A collation of links and posts that may be of interest to our members. If you would like to contribute a post, please contact us.
"It didn't surprise me at all that NSW Premier Gladys Berejiklian was asked in her first media conference about the fact she didn't have children. As much as we'd like to think otherwise, for a woman over a certain age (30 seems about the go now), her motherhood status is still seen as the most important thing about her...
Now, my status as a mother has become the public fodder. People ask if I'm planning to have another child. People tell me what I'm doing right and wrong. While most of my child-free friends have been amazing and supportive, some have made a conscious decision to end our friendships. Men on the internet tell me to get back to my child rather than engaging in political conversation. I struggle to get to events that aren't pram-accessible. And many, many people have told me I talk about motherhood too much.
This is the horrible truth about the motherhood-status question: there is no right answer, and believing the other "side" has it easier pits us against each other. It divides women and dilutes our power."
“This section powerfully elucidates the complex ways in which ideas of subjectivity, attitudes to motherhood and social norms – all imbricated with economic imperatives – potentially collude in maintaining the neoliberal status quo.”
"I want to talk about how we could all benefit from getting a UBI. No, a UBI is not a contraceptive device or a nasty medical condition. You may have heard that it is currently being piloted in progressive western democracies including Finland, the Netherlands, Scotland and Canada. And in the wake of the Centrelink debt recovery debacle, it is now time for Australia to consider trialing a Universal Basic Income (UBI).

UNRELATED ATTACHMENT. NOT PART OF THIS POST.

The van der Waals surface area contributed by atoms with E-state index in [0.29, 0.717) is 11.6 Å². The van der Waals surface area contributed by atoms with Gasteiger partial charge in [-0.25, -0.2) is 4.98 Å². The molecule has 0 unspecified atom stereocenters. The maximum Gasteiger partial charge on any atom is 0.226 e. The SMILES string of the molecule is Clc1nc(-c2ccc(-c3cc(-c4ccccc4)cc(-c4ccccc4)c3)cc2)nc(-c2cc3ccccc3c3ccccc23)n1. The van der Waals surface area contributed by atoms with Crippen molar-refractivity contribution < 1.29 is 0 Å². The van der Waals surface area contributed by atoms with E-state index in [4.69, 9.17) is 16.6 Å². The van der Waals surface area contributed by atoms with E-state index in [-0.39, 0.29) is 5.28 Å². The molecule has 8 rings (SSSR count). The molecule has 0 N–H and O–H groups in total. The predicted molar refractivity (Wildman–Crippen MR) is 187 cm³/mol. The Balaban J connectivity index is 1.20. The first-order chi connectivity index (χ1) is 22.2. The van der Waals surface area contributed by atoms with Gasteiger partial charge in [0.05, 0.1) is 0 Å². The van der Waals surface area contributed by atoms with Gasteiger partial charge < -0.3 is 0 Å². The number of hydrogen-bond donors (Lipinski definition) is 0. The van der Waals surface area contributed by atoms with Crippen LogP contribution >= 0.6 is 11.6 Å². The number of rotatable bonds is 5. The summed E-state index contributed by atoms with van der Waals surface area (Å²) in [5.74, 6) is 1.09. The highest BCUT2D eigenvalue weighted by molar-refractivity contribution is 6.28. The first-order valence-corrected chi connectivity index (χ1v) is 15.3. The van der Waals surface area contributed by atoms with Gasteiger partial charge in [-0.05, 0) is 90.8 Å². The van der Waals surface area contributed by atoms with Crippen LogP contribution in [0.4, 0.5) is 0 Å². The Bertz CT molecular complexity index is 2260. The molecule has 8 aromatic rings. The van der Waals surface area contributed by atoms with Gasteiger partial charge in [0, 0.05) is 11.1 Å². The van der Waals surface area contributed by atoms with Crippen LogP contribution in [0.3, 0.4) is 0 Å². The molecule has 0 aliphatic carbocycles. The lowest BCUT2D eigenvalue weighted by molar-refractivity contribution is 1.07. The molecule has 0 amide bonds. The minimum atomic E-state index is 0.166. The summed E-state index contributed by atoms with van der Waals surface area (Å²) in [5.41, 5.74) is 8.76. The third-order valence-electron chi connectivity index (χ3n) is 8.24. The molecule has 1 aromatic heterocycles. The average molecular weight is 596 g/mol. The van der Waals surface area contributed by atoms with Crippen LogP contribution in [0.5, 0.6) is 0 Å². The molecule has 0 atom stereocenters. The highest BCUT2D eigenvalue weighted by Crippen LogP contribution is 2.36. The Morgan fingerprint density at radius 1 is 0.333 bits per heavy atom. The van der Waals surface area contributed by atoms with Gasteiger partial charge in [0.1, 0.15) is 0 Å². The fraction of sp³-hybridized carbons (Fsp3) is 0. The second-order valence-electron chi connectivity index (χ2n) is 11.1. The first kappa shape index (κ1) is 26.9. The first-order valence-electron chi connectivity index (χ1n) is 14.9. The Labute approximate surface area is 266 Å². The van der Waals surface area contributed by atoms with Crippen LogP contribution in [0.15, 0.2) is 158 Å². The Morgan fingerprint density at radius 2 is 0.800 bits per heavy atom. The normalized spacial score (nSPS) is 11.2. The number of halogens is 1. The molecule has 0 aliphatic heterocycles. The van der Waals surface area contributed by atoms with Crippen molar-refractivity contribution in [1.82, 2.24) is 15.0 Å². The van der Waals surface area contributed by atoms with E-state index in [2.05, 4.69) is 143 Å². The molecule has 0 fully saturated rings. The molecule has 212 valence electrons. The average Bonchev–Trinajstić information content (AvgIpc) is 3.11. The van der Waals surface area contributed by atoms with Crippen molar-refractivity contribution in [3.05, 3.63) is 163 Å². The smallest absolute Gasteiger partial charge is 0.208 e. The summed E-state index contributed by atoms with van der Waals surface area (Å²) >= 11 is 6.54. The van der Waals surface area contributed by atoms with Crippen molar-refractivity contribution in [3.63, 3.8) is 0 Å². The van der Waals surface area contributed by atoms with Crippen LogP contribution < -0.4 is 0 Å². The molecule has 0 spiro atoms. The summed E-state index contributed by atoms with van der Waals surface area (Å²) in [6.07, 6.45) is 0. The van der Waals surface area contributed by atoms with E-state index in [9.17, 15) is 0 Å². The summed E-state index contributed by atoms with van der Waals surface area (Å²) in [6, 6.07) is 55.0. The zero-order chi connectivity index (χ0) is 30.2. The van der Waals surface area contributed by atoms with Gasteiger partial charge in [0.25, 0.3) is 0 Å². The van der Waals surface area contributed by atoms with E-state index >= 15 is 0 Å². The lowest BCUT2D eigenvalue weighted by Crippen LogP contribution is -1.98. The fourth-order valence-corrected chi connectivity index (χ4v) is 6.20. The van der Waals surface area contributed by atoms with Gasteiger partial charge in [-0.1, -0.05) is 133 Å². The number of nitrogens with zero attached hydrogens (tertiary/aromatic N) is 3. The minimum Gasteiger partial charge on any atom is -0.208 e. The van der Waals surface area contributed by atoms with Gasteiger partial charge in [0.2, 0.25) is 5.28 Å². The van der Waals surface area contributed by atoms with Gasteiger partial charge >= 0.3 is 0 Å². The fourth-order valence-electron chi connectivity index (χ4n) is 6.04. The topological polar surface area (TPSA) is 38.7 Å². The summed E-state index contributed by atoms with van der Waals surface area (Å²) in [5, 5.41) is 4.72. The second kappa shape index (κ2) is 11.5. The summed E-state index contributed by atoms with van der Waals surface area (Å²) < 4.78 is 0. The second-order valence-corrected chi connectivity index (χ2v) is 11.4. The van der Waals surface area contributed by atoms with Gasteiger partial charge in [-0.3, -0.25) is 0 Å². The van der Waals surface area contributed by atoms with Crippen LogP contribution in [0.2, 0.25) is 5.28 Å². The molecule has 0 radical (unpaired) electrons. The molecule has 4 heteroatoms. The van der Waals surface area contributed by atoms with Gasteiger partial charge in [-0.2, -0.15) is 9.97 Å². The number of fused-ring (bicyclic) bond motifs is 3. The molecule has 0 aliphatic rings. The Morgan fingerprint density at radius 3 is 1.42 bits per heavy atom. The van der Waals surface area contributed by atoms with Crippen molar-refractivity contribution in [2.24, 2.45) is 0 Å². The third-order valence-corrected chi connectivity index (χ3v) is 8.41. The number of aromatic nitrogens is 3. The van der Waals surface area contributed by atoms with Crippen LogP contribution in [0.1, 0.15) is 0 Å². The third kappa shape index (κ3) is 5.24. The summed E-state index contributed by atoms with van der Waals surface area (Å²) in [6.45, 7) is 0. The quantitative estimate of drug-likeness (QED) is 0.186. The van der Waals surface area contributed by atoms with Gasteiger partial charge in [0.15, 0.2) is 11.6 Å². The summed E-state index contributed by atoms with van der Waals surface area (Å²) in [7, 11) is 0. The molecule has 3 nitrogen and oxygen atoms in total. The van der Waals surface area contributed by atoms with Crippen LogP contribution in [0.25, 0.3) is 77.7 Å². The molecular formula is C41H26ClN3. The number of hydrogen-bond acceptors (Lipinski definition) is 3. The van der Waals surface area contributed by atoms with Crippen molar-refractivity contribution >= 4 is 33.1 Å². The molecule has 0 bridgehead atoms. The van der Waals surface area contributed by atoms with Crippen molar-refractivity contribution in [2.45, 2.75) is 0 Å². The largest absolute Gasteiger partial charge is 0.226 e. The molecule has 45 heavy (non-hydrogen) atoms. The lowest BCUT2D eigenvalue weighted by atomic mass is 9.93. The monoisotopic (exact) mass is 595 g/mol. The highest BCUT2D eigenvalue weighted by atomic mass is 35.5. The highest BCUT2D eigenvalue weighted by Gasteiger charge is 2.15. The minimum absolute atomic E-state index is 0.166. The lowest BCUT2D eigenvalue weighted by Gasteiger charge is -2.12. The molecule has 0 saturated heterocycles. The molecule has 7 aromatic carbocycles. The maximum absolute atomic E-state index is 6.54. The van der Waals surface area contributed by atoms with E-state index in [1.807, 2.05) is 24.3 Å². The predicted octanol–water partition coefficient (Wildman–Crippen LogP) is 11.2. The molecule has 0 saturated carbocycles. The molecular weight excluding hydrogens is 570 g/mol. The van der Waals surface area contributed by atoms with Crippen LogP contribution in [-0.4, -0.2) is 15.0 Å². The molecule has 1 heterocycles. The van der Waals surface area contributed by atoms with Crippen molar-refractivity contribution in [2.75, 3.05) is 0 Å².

Campaigners for an unconditional monthly income argue this would not constitute money for nothing, since over 50% of work is currently unpaid – taking the form of care work. This work is still most typically carried out by women and often compels economic dependency on men, thus constituting systemic discrimination and creating conditions conducive to domestic violence and exploitation. [...]"
"While only a small group of women want homebirth, albeit within a system that fails to provide it as a viable option for most, to deny it affects all women in the same way that once only a small group of women wanted the vote but it affected all women that we were ‘not allowed’ to have it. When a minority are denied rights that are universal – in this case the right to bodily autonomy – it affects us all. Some may not like it that women with ‘risk factors’ want a homebirth, but it is not their choice to make. The loss of homebirth through the destruction of independent midwifery is a great loss to Australia maternity services."